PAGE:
Microsoft considers offering Windows Phone for free
With Nokia bought up, who would pay them?
Microsoft is mulling the possibility of dropping all license fees from its Windows Phone OS and making the operating system free to any mobile device manufacturers who want to use it. This is in a bid to try to steal away market share from Android, which is also free of licence fees.
The news was first reported by The Verge and it makes sense for Microsoft to do so. With cellphone division their biggest partner, Nokia, now under the wing of the software giant, it makes no sense to keep on passing money to it, especially since Nokia ships and sells more Windows Phones than any other device manufacturer.
Sources close to The Verge say that Microsoft’s Windows OS chief Terry Myerson is the one behind the idea, as it is now his job to bring the Windows ecosystem together and finish the plan that Microsoft started when they first began to integrate Windows 8 and Windows Phone 7 together.
The takeaway from this is that Microsoft doesn’t believe in Windows RT any more. Windows Phone can scale up to large device sizes and recently Intel’s Bay Trail processors have been seen in Windows 8 tablets around the 8-inch form factor. There’s very little space for a Windows RT tablet to exist in Microsoft’s product stack and even if they continue to make them, they won’t sell very well.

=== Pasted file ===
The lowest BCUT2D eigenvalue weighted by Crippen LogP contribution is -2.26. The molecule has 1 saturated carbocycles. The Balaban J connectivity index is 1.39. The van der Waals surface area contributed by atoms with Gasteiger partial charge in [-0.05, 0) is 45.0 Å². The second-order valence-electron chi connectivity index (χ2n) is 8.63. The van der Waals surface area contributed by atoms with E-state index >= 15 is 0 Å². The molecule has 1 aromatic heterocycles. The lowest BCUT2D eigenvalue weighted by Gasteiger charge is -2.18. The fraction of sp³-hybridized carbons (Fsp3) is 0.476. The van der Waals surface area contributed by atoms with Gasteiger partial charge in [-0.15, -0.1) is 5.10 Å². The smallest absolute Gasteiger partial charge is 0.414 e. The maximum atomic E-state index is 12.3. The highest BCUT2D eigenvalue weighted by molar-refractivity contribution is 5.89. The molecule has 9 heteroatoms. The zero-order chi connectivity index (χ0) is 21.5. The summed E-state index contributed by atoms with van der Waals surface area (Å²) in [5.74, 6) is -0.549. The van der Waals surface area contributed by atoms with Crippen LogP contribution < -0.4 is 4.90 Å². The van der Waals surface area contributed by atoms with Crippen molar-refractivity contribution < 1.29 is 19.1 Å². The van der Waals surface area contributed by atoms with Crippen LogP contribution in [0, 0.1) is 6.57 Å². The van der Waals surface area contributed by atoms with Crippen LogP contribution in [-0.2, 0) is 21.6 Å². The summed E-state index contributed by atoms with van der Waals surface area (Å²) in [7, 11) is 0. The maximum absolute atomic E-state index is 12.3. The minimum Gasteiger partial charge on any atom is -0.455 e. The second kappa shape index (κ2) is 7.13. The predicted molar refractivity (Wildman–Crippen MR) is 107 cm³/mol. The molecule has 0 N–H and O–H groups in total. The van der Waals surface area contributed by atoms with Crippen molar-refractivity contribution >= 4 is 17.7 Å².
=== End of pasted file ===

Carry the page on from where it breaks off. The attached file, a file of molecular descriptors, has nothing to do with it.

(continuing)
Is it worth the effort to make them free? From the manufacturer standpoint there’s definitely some attraction in not having to account for OS licenses in every phone and mobile device you sell. You can make cheaper, better devices and the ecosystem becomes a lot like Android but with much less fragmentation.
On the other hand, it means that Microsoft needs to either feed solely off revenue from Android license patent fees, or turn to advertising revenue to drive the platform. Already the Windows Store supports advertising by partners inside applications, but what if this were to spread to the mobile sector? Or to the desktop environment?
It’s anyone’s guess where Windows is going to end up, but I don’t doubt that it will be a better place without Steve Ballmer and Steven Sinofsky mucking things up.
Source: The Verge
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